For the Colorado School of Mines Graduate Student Association (GSA), a year of successes and innovative ventures was recognized by the National Association of Graduate-Professional Students (NAGPS) at the National Conference this November. Competing against top-notch universities such as MIT and Texas Tech, CSM walked away with the highest award: the National Member of the Year. Mines GSA members received three awards and participated in the national conference held at Duke University in North Carolina earlier this month.
Each year, NAGPS awards one member school in each of its five regions as the Regional Member of the Year. The CSM GSA was awarded the Western Region Member of the Year in late October. The Member of the Year awards are given based on which institutions best exemplify the values and mission of NAGPS. The nominees are adjudicated on how effectively the institution addresses the needs and concerns of their graduate student body and campus community.
The five awarded Regional Members of the Year then go on to compete for National Member of the Year at the annual conference. CSM went head-to-head with the University of Cincinnati, Duke University, Texas Tech, and MIT for the overall Member of the Year. After each institution presented the accomplishments of their graduate government, judges unanimously announced CSM as the National Member of the Year.
To close out the awards, an NAGPS President’s Award was also given to former GSA President Zach Aman for individual efforts and service to the organization. “The CSM GSA is a dynamic group of leaders, and their competitiveness in winning the National Member of the Year award is a testament to their drive and spirit of service for students. I am proud to have worked with them this year, and appreciate their dedicated service to students at CSM and across the country,” said Matt Cooper, President of NAGPS.
At the National Conference, graduate government leaders represented over 70 institutions from across the nation. Topical sessions ranged from “Using Data to Drive Institutional Change” to “Enhancing the Graduate Experience through Entrepreneurship.” CSM partnered with Arizona State University to deliver a topical session dealing with state-level organization. Amanda Meier, Social Chair for the GSA, said, “The topical sessions were very insightful for our GSA; it was very interesting to see how certain goals are shared by a multitude of member institutions.”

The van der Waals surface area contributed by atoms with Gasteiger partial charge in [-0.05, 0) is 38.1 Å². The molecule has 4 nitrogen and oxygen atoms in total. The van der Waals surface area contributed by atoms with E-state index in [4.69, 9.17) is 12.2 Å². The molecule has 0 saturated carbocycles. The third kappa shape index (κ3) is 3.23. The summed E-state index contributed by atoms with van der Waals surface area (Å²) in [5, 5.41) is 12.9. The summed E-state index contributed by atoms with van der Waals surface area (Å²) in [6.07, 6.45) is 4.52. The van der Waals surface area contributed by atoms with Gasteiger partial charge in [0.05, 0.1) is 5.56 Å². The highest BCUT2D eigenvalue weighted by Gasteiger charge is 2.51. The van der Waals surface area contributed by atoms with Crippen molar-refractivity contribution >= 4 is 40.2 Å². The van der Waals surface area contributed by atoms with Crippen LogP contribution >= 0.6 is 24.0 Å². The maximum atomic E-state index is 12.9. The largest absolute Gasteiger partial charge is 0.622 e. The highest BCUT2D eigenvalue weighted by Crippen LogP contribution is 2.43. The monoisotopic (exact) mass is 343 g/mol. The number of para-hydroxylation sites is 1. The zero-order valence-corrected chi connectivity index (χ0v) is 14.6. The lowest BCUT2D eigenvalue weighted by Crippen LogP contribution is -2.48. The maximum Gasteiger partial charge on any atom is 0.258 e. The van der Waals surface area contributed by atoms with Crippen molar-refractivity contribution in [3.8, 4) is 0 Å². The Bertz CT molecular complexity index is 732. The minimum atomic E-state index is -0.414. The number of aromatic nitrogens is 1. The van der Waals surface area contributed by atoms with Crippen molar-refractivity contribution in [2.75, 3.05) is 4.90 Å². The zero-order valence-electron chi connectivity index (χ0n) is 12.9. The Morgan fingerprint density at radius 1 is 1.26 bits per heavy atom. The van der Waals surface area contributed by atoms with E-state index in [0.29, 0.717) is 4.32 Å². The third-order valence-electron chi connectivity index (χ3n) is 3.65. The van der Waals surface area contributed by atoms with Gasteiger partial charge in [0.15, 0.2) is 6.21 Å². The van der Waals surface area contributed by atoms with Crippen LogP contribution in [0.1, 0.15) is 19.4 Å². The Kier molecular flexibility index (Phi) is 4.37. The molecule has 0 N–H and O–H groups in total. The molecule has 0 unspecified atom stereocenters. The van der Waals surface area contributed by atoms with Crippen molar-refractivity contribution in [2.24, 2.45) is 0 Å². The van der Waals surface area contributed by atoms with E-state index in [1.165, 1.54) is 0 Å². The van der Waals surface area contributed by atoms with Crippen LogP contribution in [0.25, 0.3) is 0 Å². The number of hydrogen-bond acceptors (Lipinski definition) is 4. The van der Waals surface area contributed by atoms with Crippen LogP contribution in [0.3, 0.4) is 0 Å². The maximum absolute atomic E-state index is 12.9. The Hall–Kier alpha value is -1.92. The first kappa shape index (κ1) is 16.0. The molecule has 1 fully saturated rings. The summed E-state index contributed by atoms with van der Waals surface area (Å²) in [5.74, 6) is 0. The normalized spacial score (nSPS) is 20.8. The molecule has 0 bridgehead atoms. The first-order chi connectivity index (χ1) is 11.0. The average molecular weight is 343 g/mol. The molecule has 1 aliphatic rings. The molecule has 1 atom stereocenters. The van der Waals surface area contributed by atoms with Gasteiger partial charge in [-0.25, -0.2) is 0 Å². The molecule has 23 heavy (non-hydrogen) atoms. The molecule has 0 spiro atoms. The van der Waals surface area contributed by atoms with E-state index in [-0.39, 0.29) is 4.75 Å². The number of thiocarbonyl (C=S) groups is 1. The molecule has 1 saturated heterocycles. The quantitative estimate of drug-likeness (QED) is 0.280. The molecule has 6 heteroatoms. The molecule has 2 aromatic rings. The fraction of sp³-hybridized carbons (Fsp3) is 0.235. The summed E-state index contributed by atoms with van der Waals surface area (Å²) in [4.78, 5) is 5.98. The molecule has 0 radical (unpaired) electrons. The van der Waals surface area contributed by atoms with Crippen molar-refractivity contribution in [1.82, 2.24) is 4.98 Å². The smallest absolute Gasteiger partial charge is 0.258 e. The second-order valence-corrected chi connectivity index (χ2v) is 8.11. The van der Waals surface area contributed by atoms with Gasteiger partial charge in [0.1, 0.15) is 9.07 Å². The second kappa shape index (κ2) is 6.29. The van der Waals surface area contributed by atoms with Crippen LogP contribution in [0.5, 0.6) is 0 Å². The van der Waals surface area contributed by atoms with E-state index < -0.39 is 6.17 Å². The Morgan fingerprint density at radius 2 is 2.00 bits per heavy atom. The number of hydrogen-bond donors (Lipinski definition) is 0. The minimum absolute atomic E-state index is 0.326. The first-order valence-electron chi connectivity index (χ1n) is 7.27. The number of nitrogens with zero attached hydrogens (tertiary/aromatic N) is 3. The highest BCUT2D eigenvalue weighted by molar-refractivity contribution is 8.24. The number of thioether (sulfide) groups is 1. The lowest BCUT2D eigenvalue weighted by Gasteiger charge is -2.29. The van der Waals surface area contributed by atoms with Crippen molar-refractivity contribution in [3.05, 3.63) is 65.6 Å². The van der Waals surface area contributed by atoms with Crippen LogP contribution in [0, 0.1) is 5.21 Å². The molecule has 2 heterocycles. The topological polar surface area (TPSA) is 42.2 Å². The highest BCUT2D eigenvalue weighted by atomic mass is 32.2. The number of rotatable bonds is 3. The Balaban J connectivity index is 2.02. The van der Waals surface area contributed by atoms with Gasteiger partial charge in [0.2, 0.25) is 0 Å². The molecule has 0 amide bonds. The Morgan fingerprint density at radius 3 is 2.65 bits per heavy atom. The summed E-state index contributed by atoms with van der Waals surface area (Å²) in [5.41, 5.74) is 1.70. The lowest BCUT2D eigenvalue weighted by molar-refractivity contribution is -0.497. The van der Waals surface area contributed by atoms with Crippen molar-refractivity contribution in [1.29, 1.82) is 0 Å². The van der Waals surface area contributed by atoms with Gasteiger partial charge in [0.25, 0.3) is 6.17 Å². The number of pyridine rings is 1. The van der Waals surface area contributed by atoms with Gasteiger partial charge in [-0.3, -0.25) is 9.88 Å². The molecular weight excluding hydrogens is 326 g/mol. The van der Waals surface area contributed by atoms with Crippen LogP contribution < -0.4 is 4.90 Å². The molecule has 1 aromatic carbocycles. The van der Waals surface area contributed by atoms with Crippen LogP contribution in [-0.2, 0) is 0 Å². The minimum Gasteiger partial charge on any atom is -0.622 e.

“I’m very excited and proud that our organization and institution was recognized with this award. It is a great, tangible representation of the work we put toward GSA and NAGPS over the past year,” said Nikko Collida, GSA Treasurer and NAGPS Western Regional Chair.
Three notable accomplishments of the 2011-2012 GSA Council are the Graduate Continuance Fellowship, the Conference on Earth & Energy Research (CEER), and the 2012 Graduate Leadership Summit. The implementation of the Graduate Continuance Fellowship grant program helps cover tuition and living expenses for late-term graduate students who unexpectedly lose their primary funding source. The graduate research fair was transformed into the innovative CEER, which features graduate student presenters from multiple universities. CEER now offers an online judging system that allows presenters to receive real-time feedback on their presentation style, encouraging continual development of communication skills. Through Alumni, industry, and government participation, CEER fosters interaction amongst young and veteran scientists alike. This past summer, the CSM GSA planned and hosted the first-ever NAGPS Graduate Leadership Summit where strategic planning and effective goal setting were the key concepts of breakout sessions.
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